8) Florida: A convicted Palm Beach businessman’s oceanfront mansion has sold for $30 million. “Pennsylvania-based lawyer and entrepreneur Vahan Gureghian, who has extensive ventures in charter schools, and his wife, Danielle Gureghian, bought the two-story, six-bedroom home about four miles north of President Donald Trump’s Mar-a-Lago estate.”

9) Georgia: The Atlanta Journal-Constitution reports that “A proposal for an online public school with as many as 8,000 Georgia students faces an uphill battle for approval after an official review cited concerns about weak oversight. The staff of the State Charter Schools Commission is recommending the denial of Destinations Career Academy, which, if ultimately approved, would become the second-largest public school in the state.”

10) Idaho: Karen McGee, a former president of the Idaho State Board of Education and director of the Idaho State Board of Education, says the leaders of Idaho’s charter school efforts are not fit for the job. “The Idaho Charter School Movement is failing. The schools are not failing. The leadership is failing. The goal was to create choice for parents and schools. The leadership has created a new bureaucracy focused on power and competition.”

11) KentuckyRepublican Gov. Matt Bevin and his Democratic challenger Andy Beshear have clashed on education policy. “Some of their sharpest disagreements came on charter schools and proposed changes to the state’s Medicaid program. Beshear, the state’s attorney general, said both policies would hurt two pillars of rural Kentucky — public schools and hospitals. Beshear says charter schools would divert money away from public schools. ‘We’ve got to make sure that we have a governor that’s not supporting for-profit, charter schools that will run your systems of education out of town,’ he said.”

12) Louisiana: New Beginnings, one of the oldest charter school companies in New Orleans, is surrendering its charters amid a scandal involving “incredibly disturbing” management problems. Raphael Gang, president of the New Beginnings board, “whose voice wavered as he spoke to members of the school community, said that an internal investigation had turned up “incredibly disturbing” information but that he was prohibited from sharing the results at this time. ‘It has been one of most difficult things I have ever gone through, to learn about things that have happened to our students,’ Gang said. ‘It’s one of the most depressing things I’ve seen in my entire career.’”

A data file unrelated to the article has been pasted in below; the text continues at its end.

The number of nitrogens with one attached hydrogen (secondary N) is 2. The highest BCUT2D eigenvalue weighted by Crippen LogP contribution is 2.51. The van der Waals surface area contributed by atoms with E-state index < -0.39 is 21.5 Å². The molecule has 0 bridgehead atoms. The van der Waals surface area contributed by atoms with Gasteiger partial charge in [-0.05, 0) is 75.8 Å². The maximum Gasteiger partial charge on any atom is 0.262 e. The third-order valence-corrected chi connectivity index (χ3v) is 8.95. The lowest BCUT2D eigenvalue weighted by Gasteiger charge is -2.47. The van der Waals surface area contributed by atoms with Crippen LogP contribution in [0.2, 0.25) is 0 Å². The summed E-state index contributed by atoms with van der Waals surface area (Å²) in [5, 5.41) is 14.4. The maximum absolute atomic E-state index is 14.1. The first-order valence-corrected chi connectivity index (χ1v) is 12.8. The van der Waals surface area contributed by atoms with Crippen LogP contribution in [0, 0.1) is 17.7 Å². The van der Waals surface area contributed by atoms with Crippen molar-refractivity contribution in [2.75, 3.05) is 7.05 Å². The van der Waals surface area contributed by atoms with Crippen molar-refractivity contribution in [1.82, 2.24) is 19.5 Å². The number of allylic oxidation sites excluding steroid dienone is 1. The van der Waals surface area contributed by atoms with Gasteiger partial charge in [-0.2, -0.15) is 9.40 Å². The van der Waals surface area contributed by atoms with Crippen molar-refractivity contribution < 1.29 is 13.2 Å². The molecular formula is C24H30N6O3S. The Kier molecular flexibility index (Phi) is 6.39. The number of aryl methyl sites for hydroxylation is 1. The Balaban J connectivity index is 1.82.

13) Massachusetts: Tri-Town school districts are switching their outsourced custodial services because of poor performance. “Facilities Director Gene Jones told the school committees that several years ago the school districts made the move to outsource custodial services, but the company they chose ‘didn’t work out well.’ According to Jones, some of the contracted services weren’t being performed regularly, and creating a checklist to enforce custodial procedures was unsuccessful. (…) The committee approved a one-year custodial contract with FM & M (Facilities Management and Maintenance), a non-profit, union-represented custodial firm.”

14) Missouri: The St. Louis Development Corp. has approved federal new markets tax credits for charter schools. “Up to $8 million in the federal credits will go to KIPP St. Louis, which runs five charter schools in the city. The system wants to use credits to help finance the acquisition and renovation of a building at 3740 Marine Avenue for a new elementary school, which will be its sixth location. That building formerly housed the St. Louis Language Immersion School, which moved to Pine Street downtown. The project will cost about $7 million.”

15) Oklahoma: The Associated Press reports that “the founders of Oklahoma’s largest virtual charter school embezzled millions of dollars in state funds through an illegal scheme that involved the use of ‘ghost students’ to artificially inflate enrollment numbers, investigators allege. Oklahoma State Bureau of Investigation agent Tommy Johnson outlined the allegations in an affidavit for a search warrant of an Epic teacher’s home filed late Monday in Oklahoma County. Investigators seized a laptop and mobile phone during their search.” Epic charter schools has denied the allegations. Gov. Kevin Stitt (R) and State Superintendent Joy Hofmeister (R) are calling for an investigative audit of Epic Charter Schools.

16) Pennsylvania: Auditor General Eugene DePasquale has released audit reports for several school districts. “The Department of the Auditor General audits school districts, charter schools, intermediate units, and area vocational-technical schools. The audit assessments include whether school entities received the state subsidies and reimbursements to which they were entitled, accurately managed taxpayer funds, and complied with ethics codes. The audits also determine whether teachers and administrators were properly certified for the positions they held during the audit period.”